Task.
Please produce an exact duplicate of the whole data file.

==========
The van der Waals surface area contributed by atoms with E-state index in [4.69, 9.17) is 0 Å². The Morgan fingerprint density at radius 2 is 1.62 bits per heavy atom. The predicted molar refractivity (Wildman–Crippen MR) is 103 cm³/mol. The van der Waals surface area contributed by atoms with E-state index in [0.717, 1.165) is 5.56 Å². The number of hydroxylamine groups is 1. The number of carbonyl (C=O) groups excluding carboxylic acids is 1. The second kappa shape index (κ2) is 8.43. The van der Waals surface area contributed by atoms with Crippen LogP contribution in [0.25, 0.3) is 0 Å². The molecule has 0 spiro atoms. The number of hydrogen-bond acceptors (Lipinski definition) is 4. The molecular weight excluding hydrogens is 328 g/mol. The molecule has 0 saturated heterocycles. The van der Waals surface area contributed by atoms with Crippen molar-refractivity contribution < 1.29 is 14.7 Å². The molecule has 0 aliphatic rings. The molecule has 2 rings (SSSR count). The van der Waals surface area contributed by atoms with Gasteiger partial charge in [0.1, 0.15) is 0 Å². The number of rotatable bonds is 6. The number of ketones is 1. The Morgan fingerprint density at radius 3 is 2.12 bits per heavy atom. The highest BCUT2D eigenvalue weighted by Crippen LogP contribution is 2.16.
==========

The van der Waals surface area contributed by atoms with E-state index in [4.69, 9.17) is 0 Å². The Morgan fingerprint density at radius 2 is 1.62 bits per heavy atom. The predicted molar refractivity (Wildman–Crippen MR) is 103 cm³/mol. The van der Waals surface area contributed by atoms with E-state index in [0.717, 1.165) is 5.56 Å². The number of hydroxylamine groups is 1. The number of carbonyl (C=O) groups excluding carboxylic acids is 1. The second kappa shape index (κ2) is 8.43. The van der Waals surface area contributed by atoms with Crippen LogP contribution in [0.25, 0.3) is 0 Å². The molecule has 0 spiro atoms. The number of hydrogen-bond acceptors (Lipinski definition) is 4. The molecular weight excluding hydrogens is 328 g/mol. The molecule has 0 saturated heterocycles. The van der Waals surface area contributed by atoms with Crippen molar-refractivity contribution < 1.29 is 14.7 Å². The molecule has 0 aliphatic rings. The molecule has 2 rings (SSSR count). The van der Waals surface area contributed by atoms with Gasteiger partial charge in [0.1, 0.15) is 0 Å². The number of rotatable bonds is 6. The number of ketones is 1. The Morgan fingerprint density at radius 3 is 2.12 bits per heavy atom. The highest BCUT2D eigenvalue weighted by Crippen LogP contribution is 2.16.